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Why "Moonlight" Is the Movie of Our Generation

Kedan is a seasoned movie buff and pop culture fanatic. He loves the escape of the cinema.

From Barry Jenkins, A Story About Love, Identity and the Human Condition

In the 21st century, movies are filled with generous budgets, mind-blowing special effects and large ensemble casts in order to win at the box office and garner awards. Jenkins managed to do all this with a simple story and a modest cast. He put aside the traditional movie recipe and instead decided to confront a relevant issue we all face with powerful performances and captivating storytelling. The issue and story you ask? This is only the introduction, please follow below!

Mahershala Ali as Juan

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Story and Relatable Characters

A truly lasting and memorable movie is one where we can empathize with the characters and relate to their struggles. Throughout the movie, we follow our protagonist, Chiron or Little, through three different stages of his life as he battles coming to terms with his sexual orientation, abuse and the effects these have through his childhood, adolescence and adulthood.

Now these may be themes you can or cannot relate to, but what is the larger message Moonlight and Barry Jenkins are trying to communicate? It is a story about finding yourself, finding that others don't necessarily approve or understand, and finding some way to be yourself while also saving yourself. That is something everyone has faced, even yours truly as I write this article.

Moonlight is relevant now, more than ever. These are uncertain times we face in the world, whether it be through discrimination or any kind to bullying in the school system. A "Little" individuality and sense of self may be exactly what we need.

Casting and Performances

A movie can have a perfect script on paper (literally), but it takes a visionary director and cast to bring it to life. Spoiler alert; Moonlight has both. The entire cast was applauded for their commitment, with a particular focus on Mahershala Ali as Juan and Trevante Rhodes as Black, portraying Chiron in his adult years.

Ali enters Chiron's life when he is a child struggling with his sexual orientation and the abuse he receives from children at his school. Ali's character helps him come to terms with his identity in a way that allows him to accept who he is and distinguish that the abuse is not a deserved punishment, but a misunderstood impulse. Ali won multiple awards for his performance with the culmination in the Oscar for Best Supporting Actor. This also made him the first Muslim actor to win the Oscar. One can argue that Ali himself became a champion for maintaining your sense of self and identity in this regard and he did it in half an hour of screen time. Ali is iconic in less than 30 minutes.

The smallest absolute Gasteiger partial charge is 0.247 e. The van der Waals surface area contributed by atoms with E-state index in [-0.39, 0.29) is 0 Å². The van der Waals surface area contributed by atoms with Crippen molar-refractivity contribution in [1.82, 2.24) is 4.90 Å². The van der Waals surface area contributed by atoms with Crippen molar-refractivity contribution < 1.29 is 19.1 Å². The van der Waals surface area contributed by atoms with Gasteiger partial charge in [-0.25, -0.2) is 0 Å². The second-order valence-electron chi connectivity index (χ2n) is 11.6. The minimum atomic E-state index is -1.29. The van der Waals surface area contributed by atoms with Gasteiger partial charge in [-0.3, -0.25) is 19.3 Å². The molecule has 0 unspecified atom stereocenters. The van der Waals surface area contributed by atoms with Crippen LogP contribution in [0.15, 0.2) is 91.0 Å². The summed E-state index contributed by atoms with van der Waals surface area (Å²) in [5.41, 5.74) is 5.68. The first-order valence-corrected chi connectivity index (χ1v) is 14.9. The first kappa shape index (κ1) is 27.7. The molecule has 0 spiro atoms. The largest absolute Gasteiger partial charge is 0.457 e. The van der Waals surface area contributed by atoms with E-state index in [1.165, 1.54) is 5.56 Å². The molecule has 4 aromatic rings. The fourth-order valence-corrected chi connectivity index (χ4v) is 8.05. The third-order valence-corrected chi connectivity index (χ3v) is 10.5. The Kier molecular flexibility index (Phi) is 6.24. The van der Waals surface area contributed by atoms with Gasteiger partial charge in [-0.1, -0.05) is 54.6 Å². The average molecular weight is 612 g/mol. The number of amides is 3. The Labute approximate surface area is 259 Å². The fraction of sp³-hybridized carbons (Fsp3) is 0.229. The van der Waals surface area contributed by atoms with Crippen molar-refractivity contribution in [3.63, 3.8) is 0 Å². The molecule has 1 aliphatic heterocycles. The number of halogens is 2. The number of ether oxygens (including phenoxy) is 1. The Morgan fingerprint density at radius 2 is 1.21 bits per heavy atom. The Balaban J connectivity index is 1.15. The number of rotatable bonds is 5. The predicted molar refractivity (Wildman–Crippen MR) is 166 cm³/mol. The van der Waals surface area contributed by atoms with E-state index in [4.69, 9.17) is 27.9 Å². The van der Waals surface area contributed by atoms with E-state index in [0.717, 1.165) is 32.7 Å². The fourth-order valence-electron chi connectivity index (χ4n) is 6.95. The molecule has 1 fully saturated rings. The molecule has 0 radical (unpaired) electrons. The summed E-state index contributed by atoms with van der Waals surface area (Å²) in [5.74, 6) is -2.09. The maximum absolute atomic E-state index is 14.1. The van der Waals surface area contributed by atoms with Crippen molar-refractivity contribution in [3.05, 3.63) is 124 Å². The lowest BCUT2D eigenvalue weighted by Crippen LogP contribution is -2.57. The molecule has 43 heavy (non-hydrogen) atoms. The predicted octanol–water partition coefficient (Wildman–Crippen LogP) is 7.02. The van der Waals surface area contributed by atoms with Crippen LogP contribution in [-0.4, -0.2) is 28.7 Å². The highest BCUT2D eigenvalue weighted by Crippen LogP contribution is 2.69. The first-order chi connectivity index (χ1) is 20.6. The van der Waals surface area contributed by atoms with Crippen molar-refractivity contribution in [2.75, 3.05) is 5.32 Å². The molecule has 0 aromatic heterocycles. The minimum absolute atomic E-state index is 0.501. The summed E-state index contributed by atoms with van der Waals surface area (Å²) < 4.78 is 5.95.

Rhodes himself brought a truly inspiring performance as adult Chiron dealing with the trauma of his childhood, a drug addicted mother and using the guidance from Juan. When I was watching the movie, I had to constantly remind myself that there were three different actors portraying Chiron and not the use of time travel. I say this because Rhodes managed to carry the story and experiences of the two previous life stages as if he had actually lived them. The critical success of the movie was attributed to his performance and numerous accolades as a breakout actor.

Rhodes as Black

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A Love Letter to the 21st Century

In the years to come, the movies with high speed car chases, broody vampires, and an assortment of romantic comedies will be forgotten, but not Moonlight. Why you ask is this movie timeless? Moonlight is relevant. In our world, people face adversity and criticism for being who they are and this is not only limited to the LGBTQ community. We all face it and we need to be reminded of our own strength. Strength as individuals and strength as a people. Barry Jenkins has provided this letter. A letter, so to speak, read to us by himself, through the characters he willed into existence. It is easy to see why he won the Oscar for Best Adapted Screenplay. Face it, we need directors like Barry Jenkins.

People face adversity in life every day, they take the role of Chiron. We are faced with the choice to either be the antagonists or we can take the role of Juan and maybe even win an Oscar. Well, not an actual Oscar, but you know what I mean. The bottom line is choice. A choice to be who you are with no fear and no apologies.

Jenkins During His Oscar Acceptance Speech

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In the clear moonlight...

If you have made it to the end of this article and still need clarity, Moonlight will go down as one of the greatest movies of our generation and will remain timeless and relevant.

As for me, I am off for a night swim to see things as different colours in the clear moonlight. See what I did there?

Questions & Answers

Question: Do schools adequately address the issues highlighted in the movie, "Moonlight"?

Answer: I feel they do to an extent. There is a difficult line between schools not punishing bullying, but children are accused of violence when they try and stand up for themselves. Whether is be through parents speaking to their children more or schools implementing more measures. There is definitely room for improvement, people need to address the issue instead of avoiding the stigma around it.

© 2018 Kedan Pentia

Comments

Raj on December 25, 2018:

Moonlight must be made compulsory viewing ill all schools for boys and girls in Grade 6 to Grade 12.